Insights Magazine Volume IX - Page 8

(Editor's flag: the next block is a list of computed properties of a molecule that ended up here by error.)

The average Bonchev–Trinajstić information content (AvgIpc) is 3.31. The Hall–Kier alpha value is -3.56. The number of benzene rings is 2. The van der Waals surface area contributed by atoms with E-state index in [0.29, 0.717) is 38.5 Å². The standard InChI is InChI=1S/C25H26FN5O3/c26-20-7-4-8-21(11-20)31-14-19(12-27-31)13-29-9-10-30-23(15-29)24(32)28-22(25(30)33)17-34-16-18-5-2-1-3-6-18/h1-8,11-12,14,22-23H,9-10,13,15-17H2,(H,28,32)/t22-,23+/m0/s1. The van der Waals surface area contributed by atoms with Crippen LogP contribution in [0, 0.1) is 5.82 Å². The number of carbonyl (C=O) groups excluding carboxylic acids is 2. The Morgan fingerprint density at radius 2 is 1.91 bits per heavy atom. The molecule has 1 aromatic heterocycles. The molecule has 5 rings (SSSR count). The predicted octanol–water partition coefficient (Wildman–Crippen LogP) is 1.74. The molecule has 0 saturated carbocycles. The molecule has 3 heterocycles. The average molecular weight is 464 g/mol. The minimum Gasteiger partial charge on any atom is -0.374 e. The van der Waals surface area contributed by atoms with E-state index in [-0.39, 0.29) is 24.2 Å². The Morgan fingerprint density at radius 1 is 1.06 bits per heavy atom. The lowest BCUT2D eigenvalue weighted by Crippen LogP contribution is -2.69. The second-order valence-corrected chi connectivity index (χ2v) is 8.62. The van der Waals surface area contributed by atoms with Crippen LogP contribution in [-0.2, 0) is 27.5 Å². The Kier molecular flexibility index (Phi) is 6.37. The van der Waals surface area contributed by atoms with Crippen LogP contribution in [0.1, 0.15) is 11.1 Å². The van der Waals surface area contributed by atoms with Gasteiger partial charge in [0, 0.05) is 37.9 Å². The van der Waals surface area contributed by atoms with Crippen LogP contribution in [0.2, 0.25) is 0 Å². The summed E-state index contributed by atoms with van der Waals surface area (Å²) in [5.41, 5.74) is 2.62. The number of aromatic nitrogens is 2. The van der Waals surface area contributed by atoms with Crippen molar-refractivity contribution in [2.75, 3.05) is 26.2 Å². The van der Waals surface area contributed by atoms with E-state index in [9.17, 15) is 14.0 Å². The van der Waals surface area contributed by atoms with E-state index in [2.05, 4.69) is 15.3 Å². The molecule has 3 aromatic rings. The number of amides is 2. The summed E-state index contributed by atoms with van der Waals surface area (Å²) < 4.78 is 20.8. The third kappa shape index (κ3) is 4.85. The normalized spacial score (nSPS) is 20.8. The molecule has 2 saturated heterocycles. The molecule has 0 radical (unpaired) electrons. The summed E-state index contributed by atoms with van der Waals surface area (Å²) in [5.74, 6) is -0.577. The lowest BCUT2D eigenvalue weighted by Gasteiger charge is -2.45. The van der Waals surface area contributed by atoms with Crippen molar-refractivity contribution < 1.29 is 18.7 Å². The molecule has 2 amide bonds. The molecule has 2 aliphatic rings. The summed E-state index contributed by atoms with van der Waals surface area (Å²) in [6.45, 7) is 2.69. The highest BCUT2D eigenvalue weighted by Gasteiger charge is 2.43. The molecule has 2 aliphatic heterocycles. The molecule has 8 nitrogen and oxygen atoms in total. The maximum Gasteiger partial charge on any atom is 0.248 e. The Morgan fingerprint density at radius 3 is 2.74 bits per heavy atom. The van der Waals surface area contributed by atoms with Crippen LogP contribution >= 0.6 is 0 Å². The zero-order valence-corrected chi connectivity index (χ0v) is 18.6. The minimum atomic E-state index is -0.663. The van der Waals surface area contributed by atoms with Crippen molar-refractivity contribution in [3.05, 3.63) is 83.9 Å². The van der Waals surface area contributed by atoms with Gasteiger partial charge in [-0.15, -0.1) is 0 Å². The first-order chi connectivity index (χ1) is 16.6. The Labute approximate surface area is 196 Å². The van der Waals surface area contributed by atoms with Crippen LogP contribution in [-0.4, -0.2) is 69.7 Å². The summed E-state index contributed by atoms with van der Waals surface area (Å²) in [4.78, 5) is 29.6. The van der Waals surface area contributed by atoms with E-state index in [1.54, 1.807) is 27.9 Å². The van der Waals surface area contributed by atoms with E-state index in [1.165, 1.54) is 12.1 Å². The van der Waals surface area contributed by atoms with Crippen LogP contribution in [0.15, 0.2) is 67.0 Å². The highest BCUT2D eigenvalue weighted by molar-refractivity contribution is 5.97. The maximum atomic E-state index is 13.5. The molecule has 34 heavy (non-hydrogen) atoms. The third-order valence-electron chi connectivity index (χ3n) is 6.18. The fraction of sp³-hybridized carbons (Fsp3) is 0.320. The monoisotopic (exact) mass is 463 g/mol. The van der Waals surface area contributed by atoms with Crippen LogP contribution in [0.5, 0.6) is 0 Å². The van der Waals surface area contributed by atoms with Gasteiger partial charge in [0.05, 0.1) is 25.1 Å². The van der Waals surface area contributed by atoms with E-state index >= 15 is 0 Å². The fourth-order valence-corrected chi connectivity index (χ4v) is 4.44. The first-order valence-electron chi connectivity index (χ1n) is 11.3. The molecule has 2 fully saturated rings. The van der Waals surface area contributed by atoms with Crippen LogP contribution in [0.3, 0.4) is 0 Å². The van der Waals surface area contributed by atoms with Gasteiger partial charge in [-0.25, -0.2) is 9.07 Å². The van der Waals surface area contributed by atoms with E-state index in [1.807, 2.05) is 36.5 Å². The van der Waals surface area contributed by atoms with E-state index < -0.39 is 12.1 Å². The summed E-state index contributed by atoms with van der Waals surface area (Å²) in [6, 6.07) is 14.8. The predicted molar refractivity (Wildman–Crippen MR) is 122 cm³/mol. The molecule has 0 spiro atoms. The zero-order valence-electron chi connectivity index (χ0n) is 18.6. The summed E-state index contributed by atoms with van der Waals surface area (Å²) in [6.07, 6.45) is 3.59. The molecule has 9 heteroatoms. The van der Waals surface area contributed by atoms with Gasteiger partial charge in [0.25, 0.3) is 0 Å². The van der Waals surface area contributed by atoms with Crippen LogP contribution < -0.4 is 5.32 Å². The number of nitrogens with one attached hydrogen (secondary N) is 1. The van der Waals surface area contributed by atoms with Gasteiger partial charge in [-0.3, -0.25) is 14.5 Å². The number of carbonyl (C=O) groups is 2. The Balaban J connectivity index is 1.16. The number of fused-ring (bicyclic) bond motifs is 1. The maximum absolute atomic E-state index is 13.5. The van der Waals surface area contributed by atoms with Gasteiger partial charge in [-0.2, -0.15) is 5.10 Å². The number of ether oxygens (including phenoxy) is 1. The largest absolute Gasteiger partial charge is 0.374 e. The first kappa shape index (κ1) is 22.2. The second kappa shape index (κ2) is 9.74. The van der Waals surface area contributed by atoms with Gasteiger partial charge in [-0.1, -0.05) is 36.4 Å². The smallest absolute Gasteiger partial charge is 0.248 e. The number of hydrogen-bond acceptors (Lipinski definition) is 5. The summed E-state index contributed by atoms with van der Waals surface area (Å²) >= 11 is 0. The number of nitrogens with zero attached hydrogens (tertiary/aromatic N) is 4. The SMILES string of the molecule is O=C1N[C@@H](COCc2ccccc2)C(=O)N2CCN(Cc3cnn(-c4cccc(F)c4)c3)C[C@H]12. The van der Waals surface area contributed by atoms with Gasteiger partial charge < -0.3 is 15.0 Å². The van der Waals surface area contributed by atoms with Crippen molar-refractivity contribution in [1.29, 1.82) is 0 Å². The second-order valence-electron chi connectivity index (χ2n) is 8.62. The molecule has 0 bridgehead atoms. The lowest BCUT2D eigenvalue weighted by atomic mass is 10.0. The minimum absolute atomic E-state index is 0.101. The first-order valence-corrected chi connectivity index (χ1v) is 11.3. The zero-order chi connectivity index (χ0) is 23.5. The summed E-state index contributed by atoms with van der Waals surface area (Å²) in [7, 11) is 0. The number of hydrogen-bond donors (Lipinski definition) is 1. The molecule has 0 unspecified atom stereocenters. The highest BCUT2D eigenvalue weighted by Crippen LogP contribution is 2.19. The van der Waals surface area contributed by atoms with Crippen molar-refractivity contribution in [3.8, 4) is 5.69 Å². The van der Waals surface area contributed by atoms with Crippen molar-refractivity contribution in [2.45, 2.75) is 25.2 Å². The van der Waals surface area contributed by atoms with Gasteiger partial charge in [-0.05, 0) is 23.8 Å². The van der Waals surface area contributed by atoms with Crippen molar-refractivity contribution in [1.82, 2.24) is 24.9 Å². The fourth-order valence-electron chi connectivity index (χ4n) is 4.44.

Strategic Planning How to Get Measurable Results Julie Eckstein Most people have been engaged in some sort of strategic planning in their organization, whether it is brainstorming a new initiative or formally outlining an organizational plan, but critics, particularly internal critics, often question the value of the process. Three Examples of Measurable Results Within the first year of performing a comprehensive organizational assessment and plan, a specialty provider organization experienced a doubling of its priority service line, a 25 percent increase in upfront patient responsibility revenue collections and a 30 percent decrease in bad debt. Similarly, a nonprofit organization conducted strategic planning with its board and staff that transitioned an ineffective, unengaged board into a refreshed, high- performing one. The organization ended 6 two programs that had poor outcomes and poor financial performance and transferred the resources into new programs that a market study indicated were unmet community needs and areas in which funders were willing to invest. Recently, a family-owned company went through a leadership transition to other family members. The organization had not undergone formal strategic planning for many years, if ever. They knew their revenue was very stagnant and had ideas of what they could do to improve — from manufacturing process changes to introducing new products — but did not know how to get started with a strategic planning process. Now underway, they have captured their competitive landscape, identified market opportunities and state- of-the-art manufacturing processes, as well as the necessary skillsets for current